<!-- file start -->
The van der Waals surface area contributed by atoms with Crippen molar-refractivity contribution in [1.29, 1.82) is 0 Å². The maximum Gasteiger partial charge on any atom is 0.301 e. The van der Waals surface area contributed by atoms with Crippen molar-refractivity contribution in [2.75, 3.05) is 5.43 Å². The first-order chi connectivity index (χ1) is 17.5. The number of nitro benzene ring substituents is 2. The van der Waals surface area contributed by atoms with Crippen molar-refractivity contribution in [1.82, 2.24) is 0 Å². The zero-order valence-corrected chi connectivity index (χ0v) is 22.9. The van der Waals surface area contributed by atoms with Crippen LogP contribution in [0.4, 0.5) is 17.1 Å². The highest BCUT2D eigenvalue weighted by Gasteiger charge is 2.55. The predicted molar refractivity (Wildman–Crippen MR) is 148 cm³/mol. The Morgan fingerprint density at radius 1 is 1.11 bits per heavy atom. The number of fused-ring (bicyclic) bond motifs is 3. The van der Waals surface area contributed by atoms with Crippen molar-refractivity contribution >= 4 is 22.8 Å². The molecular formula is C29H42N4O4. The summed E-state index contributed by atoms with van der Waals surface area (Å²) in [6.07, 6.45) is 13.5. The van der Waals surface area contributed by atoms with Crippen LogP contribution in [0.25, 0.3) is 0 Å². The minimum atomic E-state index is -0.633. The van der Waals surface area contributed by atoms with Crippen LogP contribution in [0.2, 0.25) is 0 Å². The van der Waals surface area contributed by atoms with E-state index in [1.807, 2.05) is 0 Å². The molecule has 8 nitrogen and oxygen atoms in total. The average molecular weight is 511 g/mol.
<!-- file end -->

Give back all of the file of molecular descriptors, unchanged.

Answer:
The van der Waals surface area contributed by atoms with Crippen molar-refractivity contribution in [1.29, 1.82) is 0 Å². The maximum Gasteiger partial charge on any atom is 0.301 e. The van der Waals surface area contributed by atoms with Crippen molar-refractivity contribution in [2.75, 3.05) is 5.43 Å². The first-order chi connectivity index (χ1) is 17.5. The number of nitro benzene ring substituents is 2. The van der Waals surface area contributed by atoms with Crippen molar-refractivity contribution in [1.82, 2.24) is 0 Å². The zero-order valence-corrected chi connectivity index (χ0v) is 22.9. The van der Waals surface area contributed by atoms with Crippen LogP contribution in [0.4, 0.5) is 17.1 Å². The highest BCUT2D eigenvalue weighted by Gasteiger charge is 2.55. The predicted molar refractivity (Wildman–Crippen MR) is 148 cm³/mol. The Morgan fingerprint density at radius 1 is 1.11 bits per heavy atom. The number of fused-ring (bicyclic) bond motifs is 3. The van der Waals surface area contributed by atoms with Crippen molar-refractivity contribution >= 4 is 22.8 Å². The molecular formula is C29H42N4O4. The summed E-state index contributed by atoms with van der Waals surface area (Å²) in [6.07, 6.45) is 13.5. The van der Waals surface area contributed by atoms with Crippen LogP contribution in [0.25, 0.3) is 0 Å². The minimum atomic E-state index is -0.633. The van der Waals surface area contributed by atoms with Crippen LogP contribution in [0.2, 0.25) is 0 Å². The van der Waals surface area contributed by atoms with E-state index in [1.807, 2.05) is 0 Å². The molecule has 8 nitrogen and oxygen atoms in total. The average molecular weight is 511 g/mol.